Date of Award
Jane Georges, Ph.D., RN, Chair; Mary Jo Clark, Ph.D., RN; Sandra Bibb, DNSc, RN
African Americans, health care utilization, noneconomic barriers, nursing
Many efforts have been made to maximize the utilization of health cue system. As a result the utilization of health care system by African Americans has increased, improving the health status (Blendon, Aiken, Freeman, & Corey, 1989). While some improvements have been made, recent reports show disparities between African Americans and Caucasians in the utilization of health care systems and in their health status. Barriers have been identified among those in the lower social economic status (SES). These barriers impede health care utilization and negatively affect health status. However, studies show that among some African Americans when health care is affordable and available, the utilization of health care systems is not maximized. This suggests there are noneconomic barriers impeding access to and the utilization of health care systems for some African Americans. This phenomenological study was based on Van Manen's hermeneutic phenomenological approach (Van Manen, 1990). Data were collected from participants on their experiences gaining access to and utilizing health care systems. As data were analyzed, six themes emerged. These themes were: delay before seeking health care services, fear, distrust, quality of care, racism and long waiting time. Six of the original participants formed a focus group and through a dialectic process, gave meaning to the identified themes. Most of these themes continue to affect how African Americans gain access to and utilize health care systems.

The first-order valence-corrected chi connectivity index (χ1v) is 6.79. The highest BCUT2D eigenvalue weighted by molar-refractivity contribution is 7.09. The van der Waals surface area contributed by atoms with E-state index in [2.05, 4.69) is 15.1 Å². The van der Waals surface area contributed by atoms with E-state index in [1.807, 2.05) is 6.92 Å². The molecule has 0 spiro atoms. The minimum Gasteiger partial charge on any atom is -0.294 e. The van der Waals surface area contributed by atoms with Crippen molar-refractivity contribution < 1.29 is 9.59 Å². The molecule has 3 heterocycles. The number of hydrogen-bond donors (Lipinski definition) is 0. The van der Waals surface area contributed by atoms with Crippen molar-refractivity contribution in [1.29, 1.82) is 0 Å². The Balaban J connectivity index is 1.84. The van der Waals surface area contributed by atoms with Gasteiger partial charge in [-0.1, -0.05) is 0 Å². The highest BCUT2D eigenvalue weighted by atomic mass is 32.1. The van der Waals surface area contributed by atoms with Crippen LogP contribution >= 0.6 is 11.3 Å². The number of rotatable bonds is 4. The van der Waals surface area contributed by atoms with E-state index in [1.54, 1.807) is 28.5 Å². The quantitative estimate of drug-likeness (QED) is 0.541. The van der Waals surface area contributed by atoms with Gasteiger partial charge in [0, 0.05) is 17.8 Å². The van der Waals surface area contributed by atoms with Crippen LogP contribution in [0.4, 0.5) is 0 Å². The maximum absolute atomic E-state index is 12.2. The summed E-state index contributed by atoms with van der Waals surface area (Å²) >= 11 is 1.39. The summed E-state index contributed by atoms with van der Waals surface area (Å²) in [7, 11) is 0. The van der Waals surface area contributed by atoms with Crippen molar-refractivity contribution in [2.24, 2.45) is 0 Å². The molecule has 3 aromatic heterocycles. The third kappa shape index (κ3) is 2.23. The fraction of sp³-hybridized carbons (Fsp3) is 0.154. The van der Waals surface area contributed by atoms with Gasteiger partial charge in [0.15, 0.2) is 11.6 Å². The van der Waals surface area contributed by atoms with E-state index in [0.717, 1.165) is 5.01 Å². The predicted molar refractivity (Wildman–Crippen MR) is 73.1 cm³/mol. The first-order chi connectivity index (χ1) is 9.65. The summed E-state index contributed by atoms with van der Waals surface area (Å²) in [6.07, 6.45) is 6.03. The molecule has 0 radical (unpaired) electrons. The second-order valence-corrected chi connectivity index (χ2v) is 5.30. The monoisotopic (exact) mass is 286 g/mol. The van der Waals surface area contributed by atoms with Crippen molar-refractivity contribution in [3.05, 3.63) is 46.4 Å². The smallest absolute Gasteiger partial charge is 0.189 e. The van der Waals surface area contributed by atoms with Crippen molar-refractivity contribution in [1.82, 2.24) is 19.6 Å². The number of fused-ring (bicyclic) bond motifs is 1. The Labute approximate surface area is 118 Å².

Dissertation: Open Access
Digital USD Citation
Tarver, Johnie M. PhD, MSN, RN, "Noneconomic Barriers to Health Care Utilization by African-Americans" (2000). Dissertations. 293.